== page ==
On the Saturday I drove us up to Newton Abbott to register, and on the Sunday morning Ian drove us up for the start of the ride. Riders were setting off from 6am, but Ian and I both felt that was too early for us, and we arrived in time to set off at 7am. The skies were cloudy and there was a slight chill in the air – a marked difference from 2014, when it was a scorcher. Ian parked at the rugby club and we cycled to the start where we were pretty much the last 2 cyclists to joing a batch of riders about to set off.

Our strategy was simple: find other riders going at about the pace we wanted to ride at, and stick with them. Right from the start we fell in with a group wearing Royal British Legion jerseys, but as soon as the hills started after Bovey Tracey, their speed nosedived and we left them behind as we rode on. Before long we hit the first of the serious climbs where this year there was a Strava King/Queen of the Mountains segment (my time was 6 minutes 43 seconds, way slower than the KOM time of 4 minutes 4 seconds!). Soon after that we crested Haytor, but I’d forgotten how steep the next climb was.

Holne Chase had some riders walking their bikes, while many more were slowly wobbling their way up the hill, making the task of getting past them more tricky than it should’ve been. Many people say the worst of the Dartmoor Classic climbs are within the first 30 miles. Those who say that obviously haven’t done the Grande route, but after Holne Ian and I knew there were no major climbs for a while.

There was an almost direct headwind that made progress slower than I’d have liked, and harder work than anyone liked. Still before long we started the climb to Princetown. Things were going pretty smoothly, until Ian’s chain came off. Still, that was a momentary annoyance, instead of an actual problem, and soon enough we rode into Princetown. Of course, the feed station is set up in Princetown and the timing scanners were at the feed station. Ian had earlier suggested that we don’t actually stop, but just ride on through, and I’d agreed with that. You can so easily lose lots of valuable minutes in the feed station, as I discovered last year. To the Medio riders, Princetown is the turning point, after which they start heading back, but Grande riders will visit it again a second time.

Because it was quite a mild day, I still had one full water bottle. Before setting off I’d squirted an energey gel into each water bottle, and I swallowed down two more gels while cycling to Princetown.

Last year I’d baked flapjacks to power me through the day (I make rather yummy flapjacks!) but this year I ran out of time and simply bought flapjacks from a supermarket.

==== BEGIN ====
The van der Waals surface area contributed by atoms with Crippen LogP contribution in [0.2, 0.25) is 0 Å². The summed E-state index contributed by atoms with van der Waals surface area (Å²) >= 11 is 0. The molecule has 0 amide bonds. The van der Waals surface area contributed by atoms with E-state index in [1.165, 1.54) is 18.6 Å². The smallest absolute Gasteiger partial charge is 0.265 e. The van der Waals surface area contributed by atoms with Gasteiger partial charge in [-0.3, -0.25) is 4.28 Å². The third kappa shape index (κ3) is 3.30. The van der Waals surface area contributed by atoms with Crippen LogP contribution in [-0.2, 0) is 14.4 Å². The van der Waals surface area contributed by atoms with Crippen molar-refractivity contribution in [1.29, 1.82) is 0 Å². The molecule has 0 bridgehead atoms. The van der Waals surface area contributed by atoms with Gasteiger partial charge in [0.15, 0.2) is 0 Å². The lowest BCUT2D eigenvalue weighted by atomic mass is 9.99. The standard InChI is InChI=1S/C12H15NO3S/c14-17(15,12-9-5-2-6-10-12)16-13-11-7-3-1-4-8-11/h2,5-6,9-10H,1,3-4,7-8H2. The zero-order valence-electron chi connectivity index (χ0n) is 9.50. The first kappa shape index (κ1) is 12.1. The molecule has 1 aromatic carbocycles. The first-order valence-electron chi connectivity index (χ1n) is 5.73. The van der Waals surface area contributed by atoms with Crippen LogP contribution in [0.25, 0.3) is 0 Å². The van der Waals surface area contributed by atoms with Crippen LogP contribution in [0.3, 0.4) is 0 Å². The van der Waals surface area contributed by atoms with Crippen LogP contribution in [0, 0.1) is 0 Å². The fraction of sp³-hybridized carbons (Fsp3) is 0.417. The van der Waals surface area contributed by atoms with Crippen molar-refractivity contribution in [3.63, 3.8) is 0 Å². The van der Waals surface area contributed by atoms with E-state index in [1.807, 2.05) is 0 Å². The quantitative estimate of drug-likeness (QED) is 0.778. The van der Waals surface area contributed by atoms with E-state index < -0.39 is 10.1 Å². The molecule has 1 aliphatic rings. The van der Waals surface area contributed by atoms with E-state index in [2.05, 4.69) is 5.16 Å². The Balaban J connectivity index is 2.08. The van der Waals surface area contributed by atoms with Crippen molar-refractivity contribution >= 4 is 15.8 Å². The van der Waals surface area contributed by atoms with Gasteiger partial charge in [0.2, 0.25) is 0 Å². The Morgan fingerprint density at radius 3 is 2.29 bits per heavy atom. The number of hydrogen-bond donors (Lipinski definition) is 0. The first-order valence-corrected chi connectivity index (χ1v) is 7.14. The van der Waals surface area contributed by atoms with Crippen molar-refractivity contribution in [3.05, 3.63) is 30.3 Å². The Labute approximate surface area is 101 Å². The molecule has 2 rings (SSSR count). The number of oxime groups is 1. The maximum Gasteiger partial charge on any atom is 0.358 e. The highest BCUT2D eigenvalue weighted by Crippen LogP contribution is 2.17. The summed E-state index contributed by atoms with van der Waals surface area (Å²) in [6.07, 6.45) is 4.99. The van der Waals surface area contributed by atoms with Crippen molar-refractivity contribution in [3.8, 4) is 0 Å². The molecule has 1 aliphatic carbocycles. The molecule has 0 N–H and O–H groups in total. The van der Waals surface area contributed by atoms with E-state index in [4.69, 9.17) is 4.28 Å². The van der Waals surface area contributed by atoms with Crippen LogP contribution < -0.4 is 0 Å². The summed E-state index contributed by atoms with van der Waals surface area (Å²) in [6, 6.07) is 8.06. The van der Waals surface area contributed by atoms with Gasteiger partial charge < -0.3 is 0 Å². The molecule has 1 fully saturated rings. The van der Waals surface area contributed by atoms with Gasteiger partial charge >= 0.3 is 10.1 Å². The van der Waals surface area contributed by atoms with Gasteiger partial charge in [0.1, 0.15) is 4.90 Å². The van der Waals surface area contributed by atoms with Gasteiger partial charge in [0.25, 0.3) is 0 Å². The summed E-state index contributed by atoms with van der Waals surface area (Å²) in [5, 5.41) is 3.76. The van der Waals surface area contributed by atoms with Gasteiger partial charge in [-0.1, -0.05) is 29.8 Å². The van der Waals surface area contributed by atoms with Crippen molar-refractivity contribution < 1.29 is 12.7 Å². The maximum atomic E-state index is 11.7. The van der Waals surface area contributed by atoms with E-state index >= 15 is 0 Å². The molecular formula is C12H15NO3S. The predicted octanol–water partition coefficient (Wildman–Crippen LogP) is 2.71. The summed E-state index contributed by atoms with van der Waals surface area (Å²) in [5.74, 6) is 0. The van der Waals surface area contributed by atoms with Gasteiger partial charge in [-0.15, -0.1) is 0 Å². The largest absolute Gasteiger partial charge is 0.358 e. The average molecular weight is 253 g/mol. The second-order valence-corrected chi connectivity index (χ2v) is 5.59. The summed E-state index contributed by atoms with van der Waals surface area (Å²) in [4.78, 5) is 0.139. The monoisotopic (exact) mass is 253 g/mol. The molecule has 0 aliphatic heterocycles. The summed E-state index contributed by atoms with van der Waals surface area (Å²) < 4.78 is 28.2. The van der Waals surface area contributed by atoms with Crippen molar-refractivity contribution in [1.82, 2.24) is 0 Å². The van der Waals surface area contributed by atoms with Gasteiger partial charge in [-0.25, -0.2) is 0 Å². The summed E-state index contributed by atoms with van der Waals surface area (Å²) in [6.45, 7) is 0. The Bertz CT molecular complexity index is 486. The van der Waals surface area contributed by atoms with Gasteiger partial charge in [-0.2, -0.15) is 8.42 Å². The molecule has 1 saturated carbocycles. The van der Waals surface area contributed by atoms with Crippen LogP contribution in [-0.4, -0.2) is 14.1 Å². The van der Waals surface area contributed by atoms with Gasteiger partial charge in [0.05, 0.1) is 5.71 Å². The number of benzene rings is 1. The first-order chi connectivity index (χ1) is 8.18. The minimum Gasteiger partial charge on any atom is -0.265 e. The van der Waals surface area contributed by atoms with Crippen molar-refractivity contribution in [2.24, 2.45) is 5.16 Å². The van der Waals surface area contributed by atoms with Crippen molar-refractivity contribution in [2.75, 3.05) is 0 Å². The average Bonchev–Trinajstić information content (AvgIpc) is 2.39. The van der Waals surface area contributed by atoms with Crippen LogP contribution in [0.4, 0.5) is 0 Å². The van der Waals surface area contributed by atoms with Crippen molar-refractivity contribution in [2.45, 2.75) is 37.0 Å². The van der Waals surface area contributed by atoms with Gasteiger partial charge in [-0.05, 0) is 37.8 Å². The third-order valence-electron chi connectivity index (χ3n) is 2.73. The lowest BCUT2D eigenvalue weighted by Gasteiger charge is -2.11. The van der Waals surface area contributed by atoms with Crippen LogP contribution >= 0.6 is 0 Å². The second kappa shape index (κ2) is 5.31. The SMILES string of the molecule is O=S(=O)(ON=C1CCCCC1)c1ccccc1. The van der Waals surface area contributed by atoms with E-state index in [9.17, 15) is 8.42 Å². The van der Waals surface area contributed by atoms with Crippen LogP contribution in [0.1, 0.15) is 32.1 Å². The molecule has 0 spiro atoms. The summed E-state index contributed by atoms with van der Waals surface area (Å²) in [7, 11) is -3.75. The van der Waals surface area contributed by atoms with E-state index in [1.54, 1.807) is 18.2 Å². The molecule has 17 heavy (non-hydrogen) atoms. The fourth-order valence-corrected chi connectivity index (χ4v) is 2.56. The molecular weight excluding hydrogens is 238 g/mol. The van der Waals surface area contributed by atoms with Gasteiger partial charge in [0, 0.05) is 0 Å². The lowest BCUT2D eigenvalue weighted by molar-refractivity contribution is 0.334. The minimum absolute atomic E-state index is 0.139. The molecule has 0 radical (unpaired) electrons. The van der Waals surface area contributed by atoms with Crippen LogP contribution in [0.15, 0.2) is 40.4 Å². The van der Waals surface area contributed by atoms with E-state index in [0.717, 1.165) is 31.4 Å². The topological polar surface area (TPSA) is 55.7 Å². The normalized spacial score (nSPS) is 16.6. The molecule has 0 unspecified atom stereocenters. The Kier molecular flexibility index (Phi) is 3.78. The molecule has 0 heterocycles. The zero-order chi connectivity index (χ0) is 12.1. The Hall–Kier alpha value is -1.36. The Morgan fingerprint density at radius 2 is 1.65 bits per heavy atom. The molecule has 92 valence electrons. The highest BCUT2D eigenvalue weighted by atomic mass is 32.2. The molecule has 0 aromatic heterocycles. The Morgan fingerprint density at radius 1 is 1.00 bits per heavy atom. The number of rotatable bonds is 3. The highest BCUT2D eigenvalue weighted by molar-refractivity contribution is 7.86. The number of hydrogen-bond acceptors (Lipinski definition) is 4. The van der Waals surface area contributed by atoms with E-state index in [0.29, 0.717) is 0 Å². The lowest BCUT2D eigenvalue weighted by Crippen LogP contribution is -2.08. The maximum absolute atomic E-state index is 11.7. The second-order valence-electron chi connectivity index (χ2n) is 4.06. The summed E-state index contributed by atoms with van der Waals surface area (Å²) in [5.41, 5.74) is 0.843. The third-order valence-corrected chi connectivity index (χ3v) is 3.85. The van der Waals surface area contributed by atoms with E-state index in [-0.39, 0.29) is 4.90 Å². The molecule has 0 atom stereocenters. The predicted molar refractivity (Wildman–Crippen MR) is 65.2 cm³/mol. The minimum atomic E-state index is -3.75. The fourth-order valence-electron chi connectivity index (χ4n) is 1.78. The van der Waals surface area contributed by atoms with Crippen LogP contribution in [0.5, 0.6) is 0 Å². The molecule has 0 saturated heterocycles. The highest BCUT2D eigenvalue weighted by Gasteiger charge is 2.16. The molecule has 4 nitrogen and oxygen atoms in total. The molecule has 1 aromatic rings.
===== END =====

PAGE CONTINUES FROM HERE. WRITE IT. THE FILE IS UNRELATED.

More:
That was a BIG mistake! The flapjacks were disgusting, stodgy, tasteless and hard to eat while cycling and trying to breathe enough oxygen to keep going. I’d go as far as to say I’d sampled better-tasting cardboard in my life.

Leaving Princetown I had only two gels left, both with added caffeine, and really I was saving those to get me though the last 25 miles, which includes a nasty climb. I was feeling fine though, and happy to not stop at the feed station.

We were still fighting the headwind and coming down Peak Hill the best I could manage was 45mph, far slower than last year’s personal record of 53mph. Soon enough we turned towards Horrabridge, with a sharp climb just as you leave the village. A steady uphill had us slowly gain elevation until we turned to Tavistock where the descent was all too brief. The climb out of Tavistock I know well – it also features on the Darkmoor ride that I organise – but I wouldn’t classify it as particularly brutal. Despite this, some riders were miserable and complaining as we passed them on this hill.

Ian, for some obscure reason, was lagging a bit along here. This is most unusual for him and typically, if he wanted to, he could leave me for dust. Still it wasn’t too long before we descended into Chillaton. I was really glad, as that meant the water stop at Lydford wasn’t too far away and by this point in time both my bottles were empty. When we finally rode into Lydford I was pleased, then shocked to discover there was no water point. I’d foolishly expected it to be in the same place as last year. Hoping that the water point would be in North Brentor, we rode on and was soon out of Lydford Gorge.

I was *really* glad to see the water point was indeed in North Brentor. Both Ian and I filled our bottles and set off again as soon as we could. There’s a sharp little climb after leaving North Brentor, but then things level off before descending to Mary Tavy, where the route takes the A386 for a while. Ian had recovered and was speeding along this section and soon after we hit the turning for Peter Tavy, then headed up Batteridge Hill. Now Batteridge Hill isn’t overly steep, nor particularly long, but it is narrow and congests very easily. As we were riding up it, along a slightly wider section we were overtaken by a Tesco delivery van. Soon afterwards, the van stopped, faced with no less than 5 cars coming down the hills.

All the cyclists had to dismount and we found that by walking our bikes on their rear wheels ahead of us we were able to just squeeze past. Several riders continued walking their bikes after having cleared the congestion, but most cycled on to the junction with the main road, where we turned left towards first Pork Hill, followed immediately after by Merrivale.